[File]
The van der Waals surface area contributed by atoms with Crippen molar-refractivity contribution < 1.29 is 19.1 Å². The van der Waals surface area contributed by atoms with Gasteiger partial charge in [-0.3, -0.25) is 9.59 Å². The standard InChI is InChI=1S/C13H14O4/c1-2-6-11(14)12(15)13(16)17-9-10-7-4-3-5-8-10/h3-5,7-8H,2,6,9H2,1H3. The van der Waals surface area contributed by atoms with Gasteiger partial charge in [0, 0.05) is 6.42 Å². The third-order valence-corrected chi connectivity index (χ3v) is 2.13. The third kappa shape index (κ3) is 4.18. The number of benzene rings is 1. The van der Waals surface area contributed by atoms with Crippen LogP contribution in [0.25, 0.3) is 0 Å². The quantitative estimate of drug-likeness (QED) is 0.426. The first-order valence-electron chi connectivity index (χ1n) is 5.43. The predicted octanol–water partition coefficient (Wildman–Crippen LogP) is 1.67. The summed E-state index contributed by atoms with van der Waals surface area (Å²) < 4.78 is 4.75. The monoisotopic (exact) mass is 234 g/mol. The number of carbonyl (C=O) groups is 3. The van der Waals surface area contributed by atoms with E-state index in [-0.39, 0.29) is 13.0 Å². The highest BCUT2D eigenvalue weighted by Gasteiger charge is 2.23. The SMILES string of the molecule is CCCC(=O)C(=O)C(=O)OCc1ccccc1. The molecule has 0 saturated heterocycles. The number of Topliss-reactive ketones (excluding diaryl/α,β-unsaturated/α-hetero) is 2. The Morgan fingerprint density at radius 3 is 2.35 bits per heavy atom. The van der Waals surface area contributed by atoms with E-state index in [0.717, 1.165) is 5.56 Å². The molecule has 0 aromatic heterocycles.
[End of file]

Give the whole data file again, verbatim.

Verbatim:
The van der Waals surface area contributed by atoms with Crippen molar-refractivity contribution < 1.29 is 19.1 Å². The van der Waals surface area contributed by atoms with Gasteiger partial charge in [-0.3, -0.25) is 9.59 Å². The standard InChI is InChI=1S/C13H14O4/c1-2-6-11(14)12(15)13(16)17-9-10-7-4-3-5-8-10/h3-5,7-8H,2,6,9H2,1H3. The van der Waals surface area contributed by atoms with Gasteiger partial charge in [0, 0.05) is 6.42 Å². The third-order valence-corrected chi connectivity index (χ3v) is 2.13. The third kappa shape index (κ3) is 4.18. The number of benzene rings is 1. The van der Waals surface area contributed by atoms with Crippen LogP contribution in [0.25, 0.3) is 0 Å². The quantitative estimate of drug-likeness (QED) is 0.426. The first-order valence-electron chi connectivity index (χ1n) is 5.43. The predicted octanol–water partition coefficient (Wildman–Crippen LogP) is 1.67. The summed E-state index contributed by atoms with van der Waals surface area (Å²) < 4.78 is 4.75. The monoisotopic (exact) mass is 234 g/mol. The number of carbonyl (C=O) groups is 3. The van der Waals surface area contributed by atoms with E-state index in [-0.39, 0.29) is 13.0 Å². The highest BCUT2D eigenvalue weighted by Gasteiger charge is 2.23. The SMILES string of the molecule is CCCC(=O)C(=O)C(=O)OCc1ccccc1. The molecule has 0 saturated heterocycles. The number of Topliss-reactive ketones (excluding diaryl/α,β-unsaturated/α-hetero) is 2. The Morgan fingerprint density at radius 3 is 2.35 bits per heavy atom. The van der Waals surface area contributed by atoms with E-state index in [0.717, 1.165) is 5.56 Å². The molecule has 0 aromatic heterocycles.